It's the "mistakenly" that causes the confusion, I think. Apparently it makes it sound like we're ignoring action/adventures as a genre. In reality, I just thought GameTap had made a mistake.

I'd be happy to take out that word, if it makes a big difference in meaning.
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Old 03-04-2006, 12:57 PM   #16
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Oh, I don't think it does. Like the gnome says, it's really insignificant.
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Old 03-07-2006, 08:46 PM   #17
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An excellent, and true, article. I actually like Gametap so far (I'm in the middle of the two week free trial), but its adventure offerings are less than pleasant. The big problme may be that they have much of the Myst series, which I unfortunately own already, and the DOS games run a bit choppily on my laptop. Fortunately, they're advertising Quest for Glory II, one of my favorite adventure games of all time.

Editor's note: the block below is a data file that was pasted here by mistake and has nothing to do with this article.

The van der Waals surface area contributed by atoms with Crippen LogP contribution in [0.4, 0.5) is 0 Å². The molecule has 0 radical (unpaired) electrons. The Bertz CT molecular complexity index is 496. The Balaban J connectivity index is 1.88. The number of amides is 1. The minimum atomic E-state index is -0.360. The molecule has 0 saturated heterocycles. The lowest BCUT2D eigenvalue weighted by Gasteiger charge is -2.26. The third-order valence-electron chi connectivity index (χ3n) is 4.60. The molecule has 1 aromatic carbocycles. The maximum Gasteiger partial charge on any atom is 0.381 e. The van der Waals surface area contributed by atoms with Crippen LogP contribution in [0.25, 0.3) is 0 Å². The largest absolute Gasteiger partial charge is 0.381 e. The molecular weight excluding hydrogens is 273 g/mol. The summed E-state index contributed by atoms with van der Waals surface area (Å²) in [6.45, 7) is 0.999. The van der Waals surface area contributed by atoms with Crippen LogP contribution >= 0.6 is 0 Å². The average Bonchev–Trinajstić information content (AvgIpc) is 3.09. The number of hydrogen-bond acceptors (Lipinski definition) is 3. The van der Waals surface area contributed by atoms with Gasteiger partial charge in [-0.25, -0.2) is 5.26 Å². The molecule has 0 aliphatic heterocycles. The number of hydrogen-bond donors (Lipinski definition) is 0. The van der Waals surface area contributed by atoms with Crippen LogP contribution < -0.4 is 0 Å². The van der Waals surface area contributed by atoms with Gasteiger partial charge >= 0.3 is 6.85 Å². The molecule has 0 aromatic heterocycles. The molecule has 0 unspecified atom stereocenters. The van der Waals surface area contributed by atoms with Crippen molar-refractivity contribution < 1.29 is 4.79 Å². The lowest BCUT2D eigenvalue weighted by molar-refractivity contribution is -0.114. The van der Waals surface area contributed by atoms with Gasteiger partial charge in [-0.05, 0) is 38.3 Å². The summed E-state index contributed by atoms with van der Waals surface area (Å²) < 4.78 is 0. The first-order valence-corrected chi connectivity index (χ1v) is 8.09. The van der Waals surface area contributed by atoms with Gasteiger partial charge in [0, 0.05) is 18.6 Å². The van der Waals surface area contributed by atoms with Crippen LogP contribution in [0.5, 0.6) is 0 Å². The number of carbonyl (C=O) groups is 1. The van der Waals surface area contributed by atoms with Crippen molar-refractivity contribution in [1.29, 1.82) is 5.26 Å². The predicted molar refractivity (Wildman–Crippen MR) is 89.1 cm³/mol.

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Old 03-07-2006, 08:55 PM   #18
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Quote:
Originally Posted by dGalloway
the DOS games run a bit choppily on my laptop.
Check your audio acceleration. I had some choppy sound when I first used GameTap, and it turned out to be because I had my audio acceleration all the way down.
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Old 03-09-2006, 12:07 AM   #19
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As I understand it, the Atari 2600 Adventure game was actually based on Colossal Cave, at least conceptually. Between the memory limitations and lack of a keyboard, it's probably as close as you could get to it on that machine.